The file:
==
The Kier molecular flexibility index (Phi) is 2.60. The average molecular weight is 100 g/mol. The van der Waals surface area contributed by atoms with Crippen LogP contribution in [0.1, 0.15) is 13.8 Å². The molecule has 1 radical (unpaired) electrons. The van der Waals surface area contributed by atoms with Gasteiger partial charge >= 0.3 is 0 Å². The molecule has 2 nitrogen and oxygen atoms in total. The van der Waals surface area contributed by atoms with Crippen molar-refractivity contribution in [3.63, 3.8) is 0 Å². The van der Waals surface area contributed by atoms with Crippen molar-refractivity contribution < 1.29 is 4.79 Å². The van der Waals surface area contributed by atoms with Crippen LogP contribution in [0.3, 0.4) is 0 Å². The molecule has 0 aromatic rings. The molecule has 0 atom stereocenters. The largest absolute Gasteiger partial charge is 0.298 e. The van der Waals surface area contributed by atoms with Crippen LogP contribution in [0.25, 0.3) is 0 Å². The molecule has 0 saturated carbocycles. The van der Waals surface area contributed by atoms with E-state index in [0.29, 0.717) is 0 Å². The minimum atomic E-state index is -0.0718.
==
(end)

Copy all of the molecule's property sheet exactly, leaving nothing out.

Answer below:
The Kier molecular flexibility index (Phi) is 2.60. The average molecular weight is 100 g/mol. The van der Waals surface area contributed by atoms with Crippen LogP contribution in [0.1, 0.15) is 13.8 Å². The molecule has 1 radical (unpaired) electrons. The van der Waals surface area contributed by atoms with Gasteiger partial charge >= 0.3 is 0 Å². The molecule has 2 nitrogen and oxygen atoms in total. The van der Waals surface area contributed by atoms with Crippen molar-refractivity contribution in [3.63, 3.8) is 0 Å². The van der Waals surface area contributed by atoms with Crippen molar-refractivity contribution < 1.29 is 4.79 Å². The van der Waals surface area contributed by atoms with Crippen LogP contribution in [0.3, 0.4) is 0 Å². The molecule has 0 aromatic rings. The molecule has 0 atom stereocenters. The largest absolute Gasteiger partial charge is 0.298 e. The van der Waals surface area contributed by atoms with Crippen LogP contribution in [0.25, 0.3) is 0 Å². The molecule has 0 saturated carbocycles. The van der Waals surface area contributed by atoms with E-state index in [0.29, 0.717) is 0 Å². The minimum atomic E-state index is -0.0718.